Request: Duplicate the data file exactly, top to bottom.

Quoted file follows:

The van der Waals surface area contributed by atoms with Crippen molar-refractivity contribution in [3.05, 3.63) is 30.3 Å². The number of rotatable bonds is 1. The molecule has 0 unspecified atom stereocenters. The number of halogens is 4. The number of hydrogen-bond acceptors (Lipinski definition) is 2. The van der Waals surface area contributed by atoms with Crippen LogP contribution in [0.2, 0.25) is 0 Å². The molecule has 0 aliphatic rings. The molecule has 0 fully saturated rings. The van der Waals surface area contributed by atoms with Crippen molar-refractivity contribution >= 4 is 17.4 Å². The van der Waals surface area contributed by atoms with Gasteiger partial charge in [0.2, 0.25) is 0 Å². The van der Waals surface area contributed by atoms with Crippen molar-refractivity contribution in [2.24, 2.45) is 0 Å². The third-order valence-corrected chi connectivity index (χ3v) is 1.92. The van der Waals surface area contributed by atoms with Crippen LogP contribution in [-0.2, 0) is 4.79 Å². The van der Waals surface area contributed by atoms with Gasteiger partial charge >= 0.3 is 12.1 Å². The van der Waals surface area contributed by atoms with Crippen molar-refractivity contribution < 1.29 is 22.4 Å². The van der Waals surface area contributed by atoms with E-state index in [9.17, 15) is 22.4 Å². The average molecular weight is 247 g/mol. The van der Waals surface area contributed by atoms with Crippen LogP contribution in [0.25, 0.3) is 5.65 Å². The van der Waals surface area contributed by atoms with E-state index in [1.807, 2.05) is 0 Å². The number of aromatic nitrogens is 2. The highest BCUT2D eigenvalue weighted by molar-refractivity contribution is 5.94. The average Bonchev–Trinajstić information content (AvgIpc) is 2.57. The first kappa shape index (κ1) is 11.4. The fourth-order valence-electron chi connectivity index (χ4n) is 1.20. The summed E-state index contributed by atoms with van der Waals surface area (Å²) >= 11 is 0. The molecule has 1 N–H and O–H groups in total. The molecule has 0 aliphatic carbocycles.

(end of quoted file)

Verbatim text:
The van der Waals surface area contributed by atoms with Crippen molar-refractivity contribution in [3.05, 3.63) is 30.3 Å². The number of rotatable bonds is 1. The molecule has 0 unspecified atom stereocenters. The number of halogens is 4. The number of hydrogen-bond acceptors (Lipinski definition) is 2. The van der Waals surface area contributed by atoms with Crippen LogP contribution in [0.2, 0.25) is 0 Å². The molecule has 0 aliphatic rings. The molecule has 0 fully saturated rings. The van der Waals surface area contributed by atoms with Crippen molar-refractivity contribution >= 4 is 17.4 Å². The van der Waals surface area contributed by atoms with Gasteiger partial charge in [0.2, 0.25) is 0 Å². The van der Waals surface area contributed by atoms with Crippen molar-refractivity contribution in [2.24, 2.45) is 0 Å². The third-order valence-corrected chi connectivity index (χ3v) is 1.92. The van der Waals surface area contributed by atoms with Crippen LogP contribution in [-0.2, 0) is 4.79 Å². The van der Waals surface area contributed by atoms with Gasteiger partial charge >= 0.3 is 12.1 Å². The van der Waals surface area contributed by atoms with Crippen molar-refractivity contribution < 1.29 is 22.4 Å². The van der Waals surface area contributed by atoms with E-state index in [9.17, 15) is 22.4 Å². The average molecular weight is 247 g/mol. The van der Waals surface area contributed by atoms with Crippen LogP contribution in [0.25, 0.3) is 5.65 Å². The van der Waals surface area contributed by atoms with E-state index in [1.807, 2.05) is 0 Å². The number of aromatic nitrogens is 2. The highest BCUT2D eigenvalue weighted by molar-refractivity contribution is 5.94. The average Bonchev–Trinajstić information content (AvgIpc) is 2.57. The first kappa shape index (κ1) is 11.4. The fourth-order valence-electron chi connectivity index (χ4n) is 1.20. The summed E-state index contributed by atoms with van der Waals surface area (Å²) >= 11 is 0. The molecule has 1 N–H and O–H groups in total. The molecule has 0 aliphatic carbocycles.